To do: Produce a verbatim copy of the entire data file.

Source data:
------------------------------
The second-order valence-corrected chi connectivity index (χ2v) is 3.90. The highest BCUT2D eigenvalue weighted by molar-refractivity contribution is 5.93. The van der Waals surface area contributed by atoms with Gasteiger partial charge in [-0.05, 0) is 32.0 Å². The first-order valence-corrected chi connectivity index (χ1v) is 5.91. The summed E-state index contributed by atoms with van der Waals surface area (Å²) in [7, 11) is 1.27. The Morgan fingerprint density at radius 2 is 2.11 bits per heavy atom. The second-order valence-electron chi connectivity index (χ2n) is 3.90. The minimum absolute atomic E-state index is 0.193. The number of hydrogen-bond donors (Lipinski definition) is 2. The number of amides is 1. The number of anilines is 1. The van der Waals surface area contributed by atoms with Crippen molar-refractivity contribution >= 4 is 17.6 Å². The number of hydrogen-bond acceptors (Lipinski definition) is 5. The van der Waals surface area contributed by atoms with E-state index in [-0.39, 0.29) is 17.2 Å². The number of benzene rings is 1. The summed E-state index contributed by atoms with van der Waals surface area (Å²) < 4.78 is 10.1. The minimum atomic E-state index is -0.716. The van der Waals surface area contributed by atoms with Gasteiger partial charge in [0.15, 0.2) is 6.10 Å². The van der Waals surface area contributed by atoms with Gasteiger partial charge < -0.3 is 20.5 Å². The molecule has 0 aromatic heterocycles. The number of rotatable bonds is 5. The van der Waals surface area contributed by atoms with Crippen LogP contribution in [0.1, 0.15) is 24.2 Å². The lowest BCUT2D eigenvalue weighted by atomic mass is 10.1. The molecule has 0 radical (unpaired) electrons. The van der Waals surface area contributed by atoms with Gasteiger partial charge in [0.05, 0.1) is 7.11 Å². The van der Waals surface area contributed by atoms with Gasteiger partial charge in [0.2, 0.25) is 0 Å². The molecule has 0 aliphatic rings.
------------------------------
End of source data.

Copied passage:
The second-order valence-corrected chi connectivity index (χ2v) is 3.90. The highest BCUT2D eigenvalue weighted by molar-refractivity contribution is 5.93. The van der Waals surface area contributed by atoms with Gasteiger partial charge in [-0.05, 0) is 32.0 Å². The first-order valence-corrected chi connectivity index (χ1v) is 5.91. The summed E-state index contributed by atoms with van der Waals surface area (Å²) in [7, 11) is 1.27. The Morgan fingerprint density at radius 2 is 2.11 bits per heavy atom. The second-order valence-electron chi connectivity index (χ2n) is 3.90. The minimum absolute atomic E-state index is 0.193. The number of hydrogen-bond donors (Lipinski definition) is 2. The number of amides is 1. The number of anilines is 1. The van der Waals surface area contributed by atoms with Crippen molar-refractivity contribution >= 4 is 17.6 Å². The number of hydrogen-bond acceptors (Lipinski definition) is 5. The van der Waals surface area contributed by atoms with E-state index in [-0.39, 0.29) is 17.2 Å². The number of benzene rings is 1. The summed E-state index contributed by atoms with van der Waals surface area (Å²) < 4.78 is 10.1. The minimum atomic E-state index is -0.716. The van der Waals surface area contributed by atoms with Gasteiger partial charge in [0.15, 0.2) is 6.10 Å². The van der Waals surface area contributed by atoms with Gasteiger partial charge < -0.3 is 20.5 Å². The molecule has 0 aromatic heterocycles. The number of rotatable bonds is 5. The van der Waals surface area contributed by atoms with Crippen LogP contribution in [0.1, 0.15) is 24.2 Å². The lowest BCUT2D eigenvalue weighted by atomic mass is 10.1. The molecule has 0 radical (unpaired) electrons. The van der Waals surface area contributed by atoms with Gasteiger partial charge in [0.05, 0.1) is 7.11 Å². The van der Waals surface area contributed by atoms with Gasteiger partial charge in [0.2, 0.25) is 0 Å². The molecule has 0 aliphatic rings.